Welcome to the first of a monthly series on science-fiction in video games. The plan is to start with a look at science fiction themes in more obvious titles like Anthem and Quantum Break. Over time we will slide into fuzzier “what ifs”, like Subnautica and even titles as massive and brain-bending as Homestuck. Hyperlinks are provided throughout these articles in case you’re a. not a game player or b. more gamer than reader and want to dig into other examples.
The goal is not to deliver a “how to video game ur sci-fi” series of articles. I want to take a look at how close science fiction in games is entwined with the science fiction expressed in books and other media. Sometimes it’s licensing, sometimes it’s homage and sometimes is it something new and unique.
So let’s start off this column by looking at the worldbuilding of a recent entry, “Anthem”. Anthem is a new type of product referred to as a “split narrative MMO”. It’s best described as a single player story cleverly couched in a massively multiplayer online world. The game is from BioWare, a studio known for building deep storytelling experiences within their games. They handle both science fiction and fantasy narratives with equal grace and engagement.
The development teams who build these games come from a wonderfully mixed bag of fans. You will find DnD players to cosplayers to CrossFit enthusiasts to comic book collectors, competitive knitters and robotics experts. Not every single person on a team is going to be a science-fiction fan, but every single one is a professional. The core creative team, the ones with the vision, that’s where you find your key science-fiction fans. At some point every game is a pitch and, just as you see in books or television or film, a pitch needs to have passion behind it, as well as the potential to make buckets of money.
Underpinning all the bright colors and big alien sky, the world of Anthem contains a classic “man vs nature” backstory. Some time long ago, the planet was terraformed by an object called the “Anthem of Creation.” Along the way, someone failed to turn it off, resulting in a planet with an ecosystem that is in a state of constant, dangerous flux. The formerly enslaved human population has overthrown their alien masters and begun to thrive despite this ever-changing and sometimes openly hostile environment.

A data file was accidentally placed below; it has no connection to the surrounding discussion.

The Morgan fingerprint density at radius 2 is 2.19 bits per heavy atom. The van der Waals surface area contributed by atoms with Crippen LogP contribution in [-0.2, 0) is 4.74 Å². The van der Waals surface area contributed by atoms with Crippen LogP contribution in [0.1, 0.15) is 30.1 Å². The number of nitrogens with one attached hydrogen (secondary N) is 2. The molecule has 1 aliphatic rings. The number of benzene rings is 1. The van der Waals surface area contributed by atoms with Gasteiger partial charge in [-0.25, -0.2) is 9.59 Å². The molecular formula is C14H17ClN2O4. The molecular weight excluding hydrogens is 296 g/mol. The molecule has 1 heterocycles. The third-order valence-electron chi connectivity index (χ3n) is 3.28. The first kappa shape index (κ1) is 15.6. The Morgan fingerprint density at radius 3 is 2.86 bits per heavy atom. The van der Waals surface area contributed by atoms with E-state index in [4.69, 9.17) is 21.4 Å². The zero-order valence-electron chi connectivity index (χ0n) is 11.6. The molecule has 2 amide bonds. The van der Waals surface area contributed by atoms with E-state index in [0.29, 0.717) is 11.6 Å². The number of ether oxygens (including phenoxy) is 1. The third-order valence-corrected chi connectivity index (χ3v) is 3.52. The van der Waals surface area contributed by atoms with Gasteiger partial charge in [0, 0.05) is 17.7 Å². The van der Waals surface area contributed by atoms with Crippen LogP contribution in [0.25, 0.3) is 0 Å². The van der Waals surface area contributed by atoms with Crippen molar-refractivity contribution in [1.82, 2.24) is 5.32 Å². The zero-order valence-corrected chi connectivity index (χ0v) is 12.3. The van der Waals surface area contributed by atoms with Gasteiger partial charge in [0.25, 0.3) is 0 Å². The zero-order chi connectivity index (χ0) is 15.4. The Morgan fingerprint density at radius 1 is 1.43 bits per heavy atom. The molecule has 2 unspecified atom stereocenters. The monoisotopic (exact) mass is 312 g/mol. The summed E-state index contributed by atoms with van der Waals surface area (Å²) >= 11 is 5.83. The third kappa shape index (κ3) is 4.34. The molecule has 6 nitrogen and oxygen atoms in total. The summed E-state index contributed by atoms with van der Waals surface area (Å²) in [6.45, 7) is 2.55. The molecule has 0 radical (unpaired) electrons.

KEY CONCEPT: TERRAFORMING
In 1942 the idea of terraforming first shows up in a short story written by Jack Williamson (under the pen name Will Stewart). At the time he used a more hand wavy “far-flung future“ science in order to make this happen. Much like Williamson’s original work, and the work of the many many authors to follow, Anthem is less worried about the “how” of terraforming and has instead focused on the end results (and the challenges that they bring).
In action-heavy games the lens of time is always dedicated to the immediate, human-scale view. This means that terraforming in hard-science terms is difficult to work with. In video-game terms, if we want to include the environment as a potential hazard/ally, this timescale is simply a non-starter. Instead, Anthem has embraced the more catastrophic short form terraforming that you see in places like Star Trek: The Wrath of Khan’s Genesis device, or the Arkfalls from Defiance. Not only does it make for a much more visually stunning environment, but it allows for a great many incidental hazards for a player to overcome, allowing the design team to build towards a more emergent style of play to fill in the gaps between the must-do missions that push the story forward.
This aggressive terraforming idea serves as the core foundation on which the game mechanics and story are built. In order to first overthrow their enslavers, then later deal with a constant onslaught of threats driven by the Anthem running off the chain, the human population develops the “Javelin”, a powered exo-suit via which the player can survive encounters that would turn even a top-form human physique into a sticky paste.